Blog Archives

Sizing XenDesktop 7 App Edition VMs


In the Mobilizing Windows applications for 500 users design guide, we made the recommendation to allocate 8vCPUs for each virtual XenDesktop 7 App Edition host (formerly known as XenApp). Spreading this out across a server with two Intel Xeon E5-2690 @2.9GHz processors and 192 GB of RAM, we were yielding about 200 users per physical server and roughly 50 users per virtual server.

Of course, the design guide is the end result of a lot of testing by the Citrix Solutions Lab. During the tests, we had the Solutions Lab compare many (and I mean many) different configurations where they changed the number of vCPU, RAM size, and RAM allocation (dynamic/static) as well as a few other things. We ended up with the following:

A few interesting things:

  1. Dynamic vs static RAM in Hyper-V appeared to have little, if any, impact on overall scalability. The only time when the RAM allocation had a negative impact was when not enough RAM was allocated (no surprise there).
  2. The 8vCPU and the 4vCPU configurations resulted in very similar user concurrency levels. Get ready… The battle is about to begin as to whether we should use 8 or 4 vCPU. (Is anyone else besides me having flashbacks to 2009?)

A few years ago, we debated about using 2vCPU or 4vCPU for XenApp 5 virtual machines. A few years later, the debate is resurfacing but this time, the numbers have doubled: 4 or 8. Here is what you should be thinking about… VMs are getting bigger because the hardware is getting faster, RAM is getting cheaper and the hypervisors are getting better (Nick Rintalan provided a pretty good overview on some of the reasoning for this during his discussion on NUMA cores in his XenApp Scalability v2013 Part 2 blog). The whole point is that none of this is new. It has been going on for a long time and will continue to do so.

The hypervisor helped us reduce our physical footprint by allowing us to better utilize our physical hardware. Now, with better technology, we are able to reduce our virtual footprint because the technology is able to support larger VM sizes.

Daniel – Lead Architect

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Just the Apps


We get so excited with the thought of VDI, we often forget to take a step back and focus on what we are trying to do. Here is a recent example…

We need to find a way to get an application to our users. Our first problem is that many of our users are not local, which makes installation a challenge. The second problem is that many users want to use the application on non-traditional devices (tablets) because it is more convenient. We’ve heard that VDI can help us with this. What will it take?

First, this is a good question, but unfortunately, the person has already decided on a solution without understanding what is possible. I can’t blame the person for already believing that VDI is the right answer because the marketing teams that are focused on VDI have done a great job blanketing us with the VDI message. And unless you are knowledgeable about the functionality with different products, you might miss the nuances and buy something you weren’t expecting.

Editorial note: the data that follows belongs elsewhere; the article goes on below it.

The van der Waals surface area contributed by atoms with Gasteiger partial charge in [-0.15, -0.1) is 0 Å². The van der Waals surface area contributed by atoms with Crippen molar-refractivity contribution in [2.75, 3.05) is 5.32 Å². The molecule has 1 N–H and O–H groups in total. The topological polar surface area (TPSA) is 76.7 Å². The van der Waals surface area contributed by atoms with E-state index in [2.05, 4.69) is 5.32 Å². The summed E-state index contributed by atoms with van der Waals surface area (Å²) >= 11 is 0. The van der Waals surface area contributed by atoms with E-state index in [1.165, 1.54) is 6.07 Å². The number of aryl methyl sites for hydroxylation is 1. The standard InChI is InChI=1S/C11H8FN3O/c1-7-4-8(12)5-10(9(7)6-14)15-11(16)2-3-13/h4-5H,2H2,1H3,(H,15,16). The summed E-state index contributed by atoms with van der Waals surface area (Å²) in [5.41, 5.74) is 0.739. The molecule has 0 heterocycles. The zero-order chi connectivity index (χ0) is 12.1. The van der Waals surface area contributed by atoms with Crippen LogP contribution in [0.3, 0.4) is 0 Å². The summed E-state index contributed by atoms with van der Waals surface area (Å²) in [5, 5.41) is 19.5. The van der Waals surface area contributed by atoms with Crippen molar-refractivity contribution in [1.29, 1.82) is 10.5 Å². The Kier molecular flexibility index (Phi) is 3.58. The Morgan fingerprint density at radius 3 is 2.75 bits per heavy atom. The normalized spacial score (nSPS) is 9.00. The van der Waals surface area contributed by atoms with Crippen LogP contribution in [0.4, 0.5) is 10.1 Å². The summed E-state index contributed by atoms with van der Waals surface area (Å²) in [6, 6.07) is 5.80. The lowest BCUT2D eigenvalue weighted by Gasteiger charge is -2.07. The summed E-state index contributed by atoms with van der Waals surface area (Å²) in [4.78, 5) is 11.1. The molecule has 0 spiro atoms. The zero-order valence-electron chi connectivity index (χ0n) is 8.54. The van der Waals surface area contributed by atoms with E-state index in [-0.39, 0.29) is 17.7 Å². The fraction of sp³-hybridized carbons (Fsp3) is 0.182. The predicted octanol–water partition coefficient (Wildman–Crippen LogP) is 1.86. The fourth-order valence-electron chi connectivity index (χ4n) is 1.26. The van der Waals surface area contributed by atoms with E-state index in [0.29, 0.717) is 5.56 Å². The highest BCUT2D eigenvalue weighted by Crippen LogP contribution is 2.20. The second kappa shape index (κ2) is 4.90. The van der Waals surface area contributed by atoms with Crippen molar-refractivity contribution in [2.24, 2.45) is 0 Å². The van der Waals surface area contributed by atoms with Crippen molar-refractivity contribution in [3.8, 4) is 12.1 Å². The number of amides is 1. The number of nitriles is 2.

If I were to make a recommendation with this particular customer, I would steer them to XenDesktop 7 App Edition (for those of us who have been around for some time, I’m referring to XenApp), which basically delivers an application to a user instead of the entire desktop. This solution aligns closely with what the user needs.

But what will it take for 500 users? Not much… just three physical servers using two Intel Xeon E5-2690 @2.9GHz with 192 GB of RAM.

Of course many will think this is all theoretical. But to prove this isn’t simply fairytales and unicorns, we built, tested and validated this Design guide to mobilize windows apps in the Citrix Solutions Lab (I will provide more gory details in a future blog).

When we go through the numbers and incorporate it into our 5-layer conceptual model, we get the following (Read about the XenDesktop 7 blueprint to better understand the 5-layer architecture).

This solution gets you the following:

  1. Delivery of almost any Windows-based application to any endpoint to any location without requiring the application to be rewritten for the numerous types of endpoint device types and form factors.
  2. Traffic is protected within SSL as it crosses over public network connections with NetScaler Gateway
  3. An environment, capable of supporting 500 concurrent users, with only 21 virtual servers (Note that VDI would require over 500 virtual machines).
  4. Most importantly, the entire environment is using standard local storage. There is nothing special about the local storage as each physical server includes (8) 300GB SAS drives spinning at 15,000 RPMs configured with RAID 10.

Of course this is just conceptual, so what does the physical architecture look like?

  • 3 physical servers required to support 500 users, with each RDS host supporting roughly 50 users. If more users are required, another server is added resembling the “Server 3″ config. We don’t have to worry about scaling the Access and Control layer components for some time as they have low utilization.
  • Three different VLANs for DMZ, VM, and Management traffic. I know some of you will point out the risk with putting the NetScaler Gateway VPX on internal servers and having the VLAN for that VM go to the DMZ. Depending on the size and complexity of your infrastructure, this might be a non-issue as long as you have the proper configuration and lockdown procedures.
  • Access Layer and Control Layer configured with N+1 availability in that if one component fails, a secondary component is available to take over the load.

When trying to decide what to do in your own environment, remember to look before you leap.

If you want to read the entire design, check out the Design guide to mobilize windows apps

Daniel – Lead Architect

Blueprint for Accessing your desktops and apps


Based on the XenDesktop 7 Blueprint, we have already created a definition of our user layer. The next step is to define how users will access their environment. Just like a house, you have doors and locks. In order to gain entry, you have to have the right keys for the right door.

Defining the access layer is basically focusing on the required access policies for internal vs. external users. What’s an access policy? It is simply defining the following 4 items: